Magma Housing Finance CEO Manish Jaiswal, however, said the circular is a step in the right direction. “Perhaps the genesis of this direction from the regulator stems from builders pricing in ‘subvention costs’ in retail pricing with the promise of a flat handover by a certain date. Most builders overran their hand-over promise dates to consumers either due to execution delays or tight liquidity or both,” Jaiswal said. He added that in many cases, builders refused to compensate the consumer for the delay in hand-over. Consequently, the financial obligations of interest and the EMI burden fell squarely on the home-buyer in such cases.

In a note to clients, SBI Cap Securities said the new norms could lead to a drop in home sales and, by extension, a substantial slowdown in disbursements. The introduction of a stage-wise consent clause is likely to raise the cost of operations for HFCs. “Developers with funding/liquidity constraints [will] face further tightening of credit, higher cost of funding…They may need to necessarily offer higher upfront discounts in order to accelerate sales in this environment,” the broking firm observed.

Last month, DHFL defaulted on repayment, which led to a slew of rating downgrades and worsened fears of a spill-over contagion effect. However, stiffer rules on the capital requirements of HFCs, notified by the NHB, will most likely be retained by the RBI, say analysts.
In addition, the NHB circular reiterated a 2016 directive in which it had advised HFCs that disbursement of housing loans should be strictly linked to the stages of construction and no upfront disbursement should be made in case of incomplete or un-constructed projects.

The only exception to this will be projects sponsored by government or statutory authorities, wherein HFCs may disburse the loans as per the payment stages prescribed by such authorities. They will be allowed to do so even in cases where payments sought from homebuyers are not linked to the stages of construction, provided such authorities have no past history of non-completion of projects.

“HFCs should have in place a well-defined mechanism for effective monitoring of the progress of construction of housing projects and obtaining consent of the borrower(s) prior to release of payments to the builder/developer,” NHB said in its latest circular, adding,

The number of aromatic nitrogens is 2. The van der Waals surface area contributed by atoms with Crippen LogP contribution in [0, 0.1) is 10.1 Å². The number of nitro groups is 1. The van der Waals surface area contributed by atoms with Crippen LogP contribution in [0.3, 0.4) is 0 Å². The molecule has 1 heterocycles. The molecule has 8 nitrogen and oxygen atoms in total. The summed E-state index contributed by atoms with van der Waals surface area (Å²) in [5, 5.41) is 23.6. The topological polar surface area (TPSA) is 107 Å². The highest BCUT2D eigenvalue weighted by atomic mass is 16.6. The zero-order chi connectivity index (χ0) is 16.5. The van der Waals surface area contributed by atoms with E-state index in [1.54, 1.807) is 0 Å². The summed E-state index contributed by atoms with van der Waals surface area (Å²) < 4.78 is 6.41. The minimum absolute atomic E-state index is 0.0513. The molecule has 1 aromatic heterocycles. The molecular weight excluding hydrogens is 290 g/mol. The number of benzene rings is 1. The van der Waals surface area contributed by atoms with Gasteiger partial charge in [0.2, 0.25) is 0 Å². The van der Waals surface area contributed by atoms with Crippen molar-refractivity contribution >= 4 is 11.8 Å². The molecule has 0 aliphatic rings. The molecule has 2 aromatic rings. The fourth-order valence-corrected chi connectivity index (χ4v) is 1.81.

“Merely obtaining borrower consent and release of funds by the company without linkage to the stage of construction will be seen as dereliction of duty of the HFC.” This is not the first instance of a regulatory intervention on the use of interest subvention by builders in the home loan segment. Of “80:20” and “75:25” schemes, the RBI had said in 2013, “Such housing loan products are likely to expose the banks as well as their home loan borrowers to additional risks e.g. in case of disputes between individual borrowers and developers/ builders, default/ delayed payment of interest/ EMI by the developer/ builder during the agreed period on behalf of the borrower, non-completion of the project on time, etc.” Further, any delayed payments by developers on behalf of individual borrowers to banks could lead to lower credit rating of such borrowers by credit information companies and result in greater risk of diversion of funds, RBI had noted.

As per the NHB’s recent directives, HFCs will have to raise their capital adequacy to 15% of their risk-weighted assets by March 2022 from 12% now. It has also directed the HFCs to trim their borrowing limit to 12 times of their net-owned funds (NOF) in a phased manner by March 2022 from 16 times now. The public deposits being taken by eligible HFCs are also capped at three times of their NOF.